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Dog Owner Warning Others Of Heat Stroke Signs After Pet Dies

ryan.ford 19 Jul 2019

Those moments when our dogs need to hit the great outdoors for a good leg stretch and some relief can actually be prime bonding time. When nature calls, you can take the opportunity to run around the park together, fetch a tennis ball, or even just lay back in the shade and enjoy the grass between your toes.

However, a dog owner is reminding us all to be wary with our pooches after one of those prime bonding times went horribly wrong.

It takes surprising little for tragedy to strike.

Unsplash | Ana Martin

As the RSPCA posted on Facebook, an awful turn of events for a dog owner in Britain has them prompting a reminder of the signs of heat stroke - and that it's worth looking out for them after even a seemingly harmless walk.

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As the post says, this tragedy struck a healthy dog on a day that wasn't even very hot.

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"This morning we have been informed that yesterday a local dog died of heat stroke after being taken on a walk at 9am when the temperature was 21 degrees," the post says 21 degrees C translates to about 70 degrees F.

"The dog was 5 years old and otherwise fit and healthy," the post added.

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The folks at the RSPCA noted that although in this case the dog was taken out in reasonable conditions, they often see it happening under more dangerous circumstances.

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"Despite lots of warnings about the heat we still see dogs being walked to the shops, on the school run, or as soon as owners get in from work," they wrote. "We do understand the crucial nature of walking your dog, however please bear in mind that walking in high temperatures can cause serious and irreversible damage, and in some cases death. Yesterday the high for the day was at 4pm but this is when most of the dogs we spotted were out and about."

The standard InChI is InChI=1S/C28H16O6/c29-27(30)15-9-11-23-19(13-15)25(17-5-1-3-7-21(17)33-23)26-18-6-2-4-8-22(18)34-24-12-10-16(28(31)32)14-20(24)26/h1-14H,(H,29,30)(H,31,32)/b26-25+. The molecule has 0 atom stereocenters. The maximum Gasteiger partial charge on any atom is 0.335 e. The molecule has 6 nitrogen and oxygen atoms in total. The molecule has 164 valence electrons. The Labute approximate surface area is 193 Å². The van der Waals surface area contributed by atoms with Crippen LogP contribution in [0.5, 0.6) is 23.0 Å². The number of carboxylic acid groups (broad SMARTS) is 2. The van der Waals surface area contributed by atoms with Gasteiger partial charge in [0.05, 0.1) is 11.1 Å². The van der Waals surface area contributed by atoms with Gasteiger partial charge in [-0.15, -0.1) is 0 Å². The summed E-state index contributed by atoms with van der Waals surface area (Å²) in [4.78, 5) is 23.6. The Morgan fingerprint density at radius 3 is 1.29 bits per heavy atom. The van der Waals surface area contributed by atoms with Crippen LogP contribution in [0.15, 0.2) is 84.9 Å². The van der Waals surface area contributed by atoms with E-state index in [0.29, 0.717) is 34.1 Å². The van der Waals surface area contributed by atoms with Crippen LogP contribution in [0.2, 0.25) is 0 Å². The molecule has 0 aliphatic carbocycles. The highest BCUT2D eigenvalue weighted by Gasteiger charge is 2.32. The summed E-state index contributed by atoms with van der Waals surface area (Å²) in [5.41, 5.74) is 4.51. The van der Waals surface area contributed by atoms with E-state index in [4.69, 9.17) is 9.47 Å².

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They also noted that although some breeds are more susceptible to heat stroke, all dogs can suffer in the heat.

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"It does not matter if your dog is white, young, not a bull breed or ‘used to the heat’. Please be mindful of their needs," they wrote.

Even fit and healthy dogs can succumb to overheating because dogs can't regulate their body temperature as well as humans can.

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So, what are the signs of heat stroke?

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There are obvious signs to look for, such as panting, drooling and salivating, and breathing distress. You might also notice your dog is agitated or restless, or that it's dizzy or staggering around.

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There are more subtle signs that can show up as well.

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Very red or pale, dry, and sticky gums, a bright red tongue, an increased heart rate, confusion, lethargy and weakness are all signs of heat stress.

From there it gets worse: diarrhea or vomiting, tremors, collapsing, seizures, and little to no urine production.

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If you do notice these signs, there are things you can do to help your pet cool down.

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The RSPCA cautions against using very cold or ice water to cool your pet down because it could make things worse, but cool or tepid water can help, and using a fan can help maximize the heat loss.

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But of course, prevention is the easiest way to go.

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That's why it's always recommended that dogs have access to fresh drinking water, a dedicated well-ventilated spot to cool down, and to avoid hot areas like sand, asphalt, and concrete especially when temperatures are high.

h/t Facebook | RSPCA

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